Howard Bashman's How Appealing blog has a link to an article that reports on an interesting appellate argument in a California case where the plaintiff's attorney received the notes of a defense lawyer (exactly how is in dispute but the trial court found no misconduct) and used the notes at trial without providing advance notice to the defense. Each side relies on prior California cases in support of its position. The ethics question is whether the duty to advocate on behalf of a client is either trumped or modified by a duty of fair dealing with opposing counsel. The decision in the case will likely provide a teaching tool for ethics professors. (Mike Frisch)
Tuesday, October 2, 2007
An lawyer who served as a deputy district attorney in Colorado agreed to a three year suspension with all but six months stayed, followed by probation for two years and six months, for having a relationship with a magistrate while regularly appearing in the magistrate's court. I would assume that the magistrate also was disciplined, but I could not locate a decision on the Colorado judicial discipline web page. (Mike Frisch)
A lawyer appointed to represent a defendant charged with armed robbery moved to withdraw the day before the scheduled trial, stating he could "no longer competently and professionally represent [the defendant]." The lawyer then told the court that the client wished to testify in a manner in the lawyer's opinion would be false. The judge denied the motion to withdraw and advised the client that he would be required to proceed without counsel if he testified. The defendant did not testify and was convicted.
On appeal, the North Carolina Court of Appeals held that the lawyer must know, rather than believe, that the expected testimony would be false. The defendant was improperly forced to choose between the right to testify and the right to counsel. The error was not harmless and the defendant was granted a new trial. (Mike Frisch)
Monday, October 1, 2007
The Washington State Bar Association has an online resource that should be emulated by every state bar --a guide to the proper procedures for opening and operating a trust account. Because the rules regarding such accounts are strictly enforced, it is most helpful to provide bar members with clear instructions regarding their responsibilities in this aspect of practice. (Mike Frisch)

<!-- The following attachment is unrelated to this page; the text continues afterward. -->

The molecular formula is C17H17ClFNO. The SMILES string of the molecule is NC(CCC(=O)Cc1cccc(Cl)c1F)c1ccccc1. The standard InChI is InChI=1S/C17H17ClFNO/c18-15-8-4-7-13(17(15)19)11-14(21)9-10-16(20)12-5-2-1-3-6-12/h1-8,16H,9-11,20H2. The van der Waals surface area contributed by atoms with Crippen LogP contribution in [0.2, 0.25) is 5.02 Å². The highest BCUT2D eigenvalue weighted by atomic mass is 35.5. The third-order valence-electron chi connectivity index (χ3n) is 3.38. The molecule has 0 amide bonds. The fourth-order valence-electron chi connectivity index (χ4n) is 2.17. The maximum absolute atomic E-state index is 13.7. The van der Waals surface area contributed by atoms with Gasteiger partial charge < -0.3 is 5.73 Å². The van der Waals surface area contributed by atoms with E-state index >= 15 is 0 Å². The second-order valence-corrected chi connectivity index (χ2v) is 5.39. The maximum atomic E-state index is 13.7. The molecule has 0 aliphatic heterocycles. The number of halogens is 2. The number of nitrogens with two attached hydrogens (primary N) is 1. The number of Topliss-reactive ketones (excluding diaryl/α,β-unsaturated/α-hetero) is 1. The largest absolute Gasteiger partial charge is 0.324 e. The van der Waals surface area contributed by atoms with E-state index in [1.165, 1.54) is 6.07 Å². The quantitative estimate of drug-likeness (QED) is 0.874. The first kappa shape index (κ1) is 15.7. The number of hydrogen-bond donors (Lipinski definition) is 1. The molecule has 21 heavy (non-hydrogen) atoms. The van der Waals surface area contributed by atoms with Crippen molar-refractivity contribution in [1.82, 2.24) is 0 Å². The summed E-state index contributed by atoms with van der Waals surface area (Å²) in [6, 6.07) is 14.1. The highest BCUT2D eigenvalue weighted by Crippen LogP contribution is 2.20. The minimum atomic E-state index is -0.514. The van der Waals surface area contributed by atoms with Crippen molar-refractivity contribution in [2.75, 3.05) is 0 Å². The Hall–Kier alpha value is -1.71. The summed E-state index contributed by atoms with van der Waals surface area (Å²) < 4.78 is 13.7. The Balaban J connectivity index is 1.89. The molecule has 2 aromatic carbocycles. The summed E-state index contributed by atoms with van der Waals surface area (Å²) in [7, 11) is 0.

An attorney who employs a disbarred lawyer runs a significant risk of accusations of aiding unauthorized practice. The Illinois Review Board recently filed a report finding that the attorney had engaged in conduct prejudicial to the administration of justice through such an employment arrangement (the disbarred lawyer was a close friend). The board affirmed a hearing panel finding that the conduct "created the possibility that the public's regard for the effectiveness of the disciplinary process would be lessened." Misconduct was also found in two client matters, leaded to recommended suspension of one year. (Mike Frisch)
Sunday, September 30, 2007
Posted by Jeff Lipshaw
I've started but not finished a wonderfully creative piece by my colleague, friend, and office next door neighbor, Jessica Silbey (left), The Mythical Beginnings of Intellectual Property Law, forthcoming in the George Mason Law Review, but it was only this morning that I reached back to the very infancy of my academic life, and concluded that what was old is new, and, I suppose, vice versa.
If I may grossly oversimplify, Jessica's ambitious thesis is that utilitarian (read: economic) theories of intellectual property law do not fully account for its importance. She posits a narrative significance to creativity, supported by intellectual property rights, as a form of the "origin myths" or "origin stories" (I think of Horatio Alger, or George Washington and the cherry tree, or Abraham smashing the idols) that serve as models for human behavior and give meaning to our lives.
There is an inescapable link between my first dive into academic rigor as undergraduate some thirty plus years ago in the vibrant history department at the University of Michigan, and Jessica's call for narrative. I still recall the graduate student instructor (my long time friend Andy Achenbaum) in the first session of the small section of my first U.S. history course describing the paper requirements, and telling us that we should think of them as "legal briefs." As I had no idea what a good history paper nor a good legal brief looked like, it was not, at the time, particularly helpful advice. But I know now that all scholarship, implicitly or explicitly, makes an argument linking data through some structure or process of theorization.